A Correlation Between Poverty And Teachers
There exists a very strong correlation between academic performance and poverty. An achievement gap defined by socioeconomic status is undeniable. The relationship between poverty and teachers likewise highlights poverty's strong grip on education. Data from the National Center of Education Statistics in the United States provide a clue on how poverty further impacts basic education. Students who enroll in teaching schools often come from families of lower income.
|Above copied from the Atlantic's Rich Kids Study English|
Since the IEA's study includes teachers from the Philippines, a closer examination of the background of these teachers only adds fuel to the observed correlation between poverty and academic performance. Teachers in the Philippines, along those from other weak performers (Botswana, Chile and Georgia), have less books in their homes and have no access to a computer.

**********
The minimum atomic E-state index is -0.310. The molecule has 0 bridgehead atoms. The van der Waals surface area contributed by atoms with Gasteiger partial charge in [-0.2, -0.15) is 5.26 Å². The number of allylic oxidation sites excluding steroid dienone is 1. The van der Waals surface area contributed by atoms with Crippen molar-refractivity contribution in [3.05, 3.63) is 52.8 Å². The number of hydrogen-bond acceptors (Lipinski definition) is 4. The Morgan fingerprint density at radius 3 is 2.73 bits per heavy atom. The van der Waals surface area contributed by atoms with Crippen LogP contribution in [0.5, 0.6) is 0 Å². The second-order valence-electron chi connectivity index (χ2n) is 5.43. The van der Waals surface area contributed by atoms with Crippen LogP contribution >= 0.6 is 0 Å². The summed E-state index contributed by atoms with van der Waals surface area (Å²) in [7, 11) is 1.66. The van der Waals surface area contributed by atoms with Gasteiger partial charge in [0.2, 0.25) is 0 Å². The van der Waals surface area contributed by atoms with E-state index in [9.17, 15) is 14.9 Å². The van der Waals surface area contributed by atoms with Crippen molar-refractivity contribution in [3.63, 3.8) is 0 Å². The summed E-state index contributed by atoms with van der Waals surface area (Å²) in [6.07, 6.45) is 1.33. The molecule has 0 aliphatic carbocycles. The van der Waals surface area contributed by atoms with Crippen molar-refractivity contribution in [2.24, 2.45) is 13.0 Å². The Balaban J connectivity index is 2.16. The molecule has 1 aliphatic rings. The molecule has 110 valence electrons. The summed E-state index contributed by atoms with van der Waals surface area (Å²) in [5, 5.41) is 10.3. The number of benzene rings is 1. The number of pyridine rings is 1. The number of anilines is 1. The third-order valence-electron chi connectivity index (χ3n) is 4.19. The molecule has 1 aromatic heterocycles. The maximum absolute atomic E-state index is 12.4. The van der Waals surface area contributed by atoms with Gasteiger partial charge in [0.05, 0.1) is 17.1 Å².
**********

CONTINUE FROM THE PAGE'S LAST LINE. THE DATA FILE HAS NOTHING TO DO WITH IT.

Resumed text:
|Above copied from|
Policy, Practice, and Readiness to Teach Primary and Secondary Mathematics in 17 Countries
Findings from TEDS-M
In the above, the number of books and access to a computer at home can both be used as proxy indicators of socioeconomic status. The results above provide guidance on how to address problems in basic education in the Philippines. It is true that these are only correlations, but the information points out clearly where reforms should first be targeted. If most teachers are coming from poor families then it only becomes obvious that improvements in education must begin in schools attended by poor children. The strong grip of poverty on education works at various levels. It even comes with a vicious cycle. Not addressing achievement gaps due to socioeconomic status at the basic education level leads to less prepared teachers, and therefore further deterioration of an educational system.